Intratumoural production of TNF alpha by bacteria mediates cancer therapy
Murphy, Carola T.
Public Library of Science
Systemic administration of the highly potent anticancer therapeutic, tumour necrosis factor alpha (TNF alpha) induces high levels of toxicity and is responsible for serious side effects. Consequently, tumour targeting is required in order to confine this toxicity within the locality of the tumour. Bacteria have a natural capacity to grow within tumours and deliver therapeutic molecules in a controlled fashion. The non-pathogenic E. co/istrain MG1655 was investigated as a tumour targeting system in order to produce TNF alpha specifically within murine tumours. In vivo bioluminescence imaging studies and ex vivo immunofluorescence analysis demonstrated rapid targeting dynamics and prolonged survival, replication and spread of this bacterial platform within tumours. An engineered TNF alpha producing construct deployed in mouse models via either intra-tumoural (i.t.) or intravenous (i.v.) administration facilitated robust TNF alpha production, as evidenced by ELISA of tumour extracts. Tumour growth was impeded in three subcutaneous murine tumour models (CT26 colon, RENCA renal, and TRAMP prostate) as evidenced by tumour volume and survival analyses. A pattern of pro inflammatory cytokine induction was observed in tumours of treated mice vs. controls. Mice remained healthy throughout experiments. This study indicates the therapeutic efficacy and safety of TNF alpha expressing bacteria in vivo, highlighting the potential of non-pathogenic bacteria as a platform for restricting the activity of highly potent cancer agents to tumours.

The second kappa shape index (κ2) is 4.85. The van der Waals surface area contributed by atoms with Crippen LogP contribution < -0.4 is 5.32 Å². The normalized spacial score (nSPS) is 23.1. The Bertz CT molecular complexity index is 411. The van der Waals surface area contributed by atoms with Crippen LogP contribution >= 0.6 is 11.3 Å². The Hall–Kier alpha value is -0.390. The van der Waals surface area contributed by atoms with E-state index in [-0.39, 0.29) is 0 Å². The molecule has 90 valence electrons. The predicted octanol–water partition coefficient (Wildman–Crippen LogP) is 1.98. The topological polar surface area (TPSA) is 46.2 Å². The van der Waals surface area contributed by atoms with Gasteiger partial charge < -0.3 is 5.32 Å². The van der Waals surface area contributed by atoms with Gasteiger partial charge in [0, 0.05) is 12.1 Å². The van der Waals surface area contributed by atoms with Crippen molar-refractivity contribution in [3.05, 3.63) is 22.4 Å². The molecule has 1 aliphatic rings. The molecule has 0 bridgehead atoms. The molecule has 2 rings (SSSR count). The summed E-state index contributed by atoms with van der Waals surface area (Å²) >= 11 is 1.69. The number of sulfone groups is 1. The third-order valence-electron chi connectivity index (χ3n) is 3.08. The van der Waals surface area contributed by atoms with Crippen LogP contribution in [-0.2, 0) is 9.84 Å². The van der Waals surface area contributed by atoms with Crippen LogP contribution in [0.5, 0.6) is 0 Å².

Necrosis factor alpha , Gene therapy , Ionizing radiation , DNA delivery , Tumor growth , Salmonella , Transcription , Melanoma , Vector , System
Murphy, C., Rettedal, E., Lehouritis, P., Devoy, C. and Tangney, M. (2017) 'Intratumoural production of TNFα by bacteria mediates cancer therapy', PLoS ONE, 12(6), e0180034 (13pp). doi: 10.1371/journal.pone.0180034